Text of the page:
Archive for the “mini-WASP Array” Category

The creation and use of the New Forest Observatory mini-WASP array

Since First Light at the beginning of 2013, the mini-WASP array has undergone a number of changes.

The current status of the array is:

Megrez 80 guide scope with SX guide camera linked to M26C camera 1.

Sky 90 imager with f#4.5 reducer/corrector and filter-wheel with H-alpha, H-beta, OIII and SII filters (IDAS filter always on) and an M26C CCD (camera 1).

Two TS 80 refractors with correctors and IDAS filters and also with M26C CCDs (cameras 2 & 3).

A Canon 200mm prime EF lens with a Geoptik adapter to take the fourth M26C imaging CCD.

So the array has the potential to download 40 Megapixels worth of data in one shot.  Nice :)

See the current configuration here.



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I put together a little montage of the 3 brightest stars for those living in Northern latitudes.

You can see the image here.

Sirius, Arcturus and Vega to similar scales and total exposure times, so this is relatively how they look to one another in the night sky.

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Clear Moonless night last night and I imaged a Carbon star near Caph in Cassiopeia.  Mini-WASP array, all 3 cameras, 19 subs at 4-minutes per sub.

Couldn’t believe when I loaded up this image that I’d done it last month :(  Need to get a grip!

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Ended up in getting 15 subs per camera at 10-minutes per sub on the Bubble nebula region in Cepheus last night.  Needs about the same amount of data again to bring out the faint stuff, or maybe some H-alpha narrowband data using the Sky 90.  Trouble is, clear Moonless nights are in very short supply and there’s so much out there to capture :)


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And I’m imaging M52, the bubble nebula, NGC 7538 and NGC 7510 with a single mini-WASP frame.

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Flitting through a planetarium program I stumbled upon a nice bright Carbon star in Corona Borealis.  Designated SAO 84015 at magnitude 6 this should look really great!  So a couple of nights ago I fired up the mini-WASP to grab this one, 5-minute subs, all 3 cameras.  First sub came down and – nothing.  No bright star near the centre of the field of view at all.  Strange.  Never mind, I just left the mini-WASP running as I have done this sort of thing before where I’ve been a little off in pointing the scope.  Next day I process the data – and – still nothing.  Open up the planetarium program and compare with my image – I find SAO 84015 on my image and it is sitting there at about magnitude 14??  So now we start to go deeper.

A bit more investigating shows that SAO 84015 is much more well known as R Coronae Borealis (even I have heard of that before) which shows odd “inverse nova” behaviour.  I knew that it often dimmed from mag 6 to mag 14 but after a few weeks or at most months at minimum it would slowly climb back up to mag 6 again.  Could I have been plain unlucky and caught it at its minimum?  Start digging again.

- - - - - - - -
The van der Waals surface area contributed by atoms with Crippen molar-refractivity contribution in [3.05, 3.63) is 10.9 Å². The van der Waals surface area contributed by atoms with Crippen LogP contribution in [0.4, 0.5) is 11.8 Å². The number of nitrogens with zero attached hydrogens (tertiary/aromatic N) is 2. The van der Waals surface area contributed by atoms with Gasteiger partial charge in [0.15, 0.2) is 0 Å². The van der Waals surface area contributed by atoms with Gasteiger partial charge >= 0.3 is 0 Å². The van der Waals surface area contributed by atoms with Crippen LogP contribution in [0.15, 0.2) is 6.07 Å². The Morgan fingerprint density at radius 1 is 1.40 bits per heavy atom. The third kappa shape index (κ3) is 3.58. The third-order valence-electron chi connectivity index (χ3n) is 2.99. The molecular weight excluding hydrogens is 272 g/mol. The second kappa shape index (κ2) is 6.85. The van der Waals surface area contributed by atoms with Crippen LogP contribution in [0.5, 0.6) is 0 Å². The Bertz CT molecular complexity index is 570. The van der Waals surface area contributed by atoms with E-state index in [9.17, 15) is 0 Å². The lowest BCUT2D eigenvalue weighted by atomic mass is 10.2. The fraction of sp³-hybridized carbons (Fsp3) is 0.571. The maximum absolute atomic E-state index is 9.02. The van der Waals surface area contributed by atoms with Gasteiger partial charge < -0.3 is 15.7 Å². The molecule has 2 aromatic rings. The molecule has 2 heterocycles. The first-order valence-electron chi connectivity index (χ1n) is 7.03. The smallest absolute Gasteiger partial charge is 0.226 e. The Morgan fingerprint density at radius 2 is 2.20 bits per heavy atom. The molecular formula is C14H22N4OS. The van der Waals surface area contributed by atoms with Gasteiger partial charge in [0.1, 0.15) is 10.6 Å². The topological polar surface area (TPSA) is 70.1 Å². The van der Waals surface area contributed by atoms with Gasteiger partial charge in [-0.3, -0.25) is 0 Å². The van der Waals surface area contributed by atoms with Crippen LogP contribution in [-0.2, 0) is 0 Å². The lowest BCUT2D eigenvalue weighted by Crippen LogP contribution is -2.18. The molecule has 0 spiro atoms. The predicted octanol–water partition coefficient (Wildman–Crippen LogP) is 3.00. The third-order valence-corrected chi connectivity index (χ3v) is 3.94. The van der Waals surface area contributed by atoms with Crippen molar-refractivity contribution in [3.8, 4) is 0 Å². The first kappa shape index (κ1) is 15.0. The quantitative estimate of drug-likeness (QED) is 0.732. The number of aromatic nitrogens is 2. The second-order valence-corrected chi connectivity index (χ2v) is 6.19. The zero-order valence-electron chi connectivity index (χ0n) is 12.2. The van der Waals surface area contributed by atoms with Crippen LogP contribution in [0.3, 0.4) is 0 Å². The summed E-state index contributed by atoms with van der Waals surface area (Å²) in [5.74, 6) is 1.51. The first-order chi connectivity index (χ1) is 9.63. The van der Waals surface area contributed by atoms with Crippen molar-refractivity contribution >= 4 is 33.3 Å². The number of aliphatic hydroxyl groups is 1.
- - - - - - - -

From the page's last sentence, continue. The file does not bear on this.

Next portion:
Looks like R Coronae Borealis took a dive around 2006 – surely it hasn’t been at minimum all this time has it?  It has never shown that behaviour before.  Contacted a few star experts and – yes – that’s exactly what’s happened.  R Coronae Borealis took a dive all those years ago and is still languishing down at mag 12 – 14 with no immediate signs of recovery, how weird.

So now I’m playing a waiting game, waiting to see if and when R Coronae Borealis once again blazes away at mag 6.  If I can get another image with the star at maximum this will make a really interesting image pair – what a huge contrast in star brightness!!


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Another object bagged by the mini-WASP array during the recent period of clear Moonless nights.  This time it is the Globular Cluster M10 in the constellation Ophiucus.  7 x 10-minute sub-exposures on all 3 cameras.

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Lovely clear night again last night, but with a blazing Moon in the south it meant imaging towards the north.  Decided on a cluster rich region close to Ruchbah in Cassiopeia as the target.  Mini-WASP array, all 3 cameras firing, 20 subs at 5 minutes per sub on each camera.  Looks like cloud tonight, so I’m glad I made the effort to get some imaging done last night.

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It’s 11:30 p.m. – I’m in the NFO control room.   Queen is on BBC4 and “Hammer to Fall” is blasting out, expecting the ASBO to be delivered any second.  All 4 computers monitors on, I’m imaging 7 clusters and a planetary nebula near Ruchbah with the mini-WASP array.  Can it get any better than this?  I think not :)


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Lovely clear evening last night, but there was an annoying Moon hanging around for most of the imaging session.  Never mind, the Moon isn’t too much of a problem when you’re taking star shots.

The one frame has caught two Carbon stars in the constellation Sagitta.  The central star is X Sagittae HD190606 and towards top right is BF Sagittae (looking a lot less red) GSC 1629:945.  Carbon stars are invariably (no pun intended) variable stars and typically the brighter they are (during the variable period) the less red they appear.  Maybe BF Sagittae was near peak brightness??

Image captured using all 3 cameras on the mini-WASP array, 255-second subs and around 20 subs per camera.

Slowly working my way through the Carbon Star Observer’s Checklist :)

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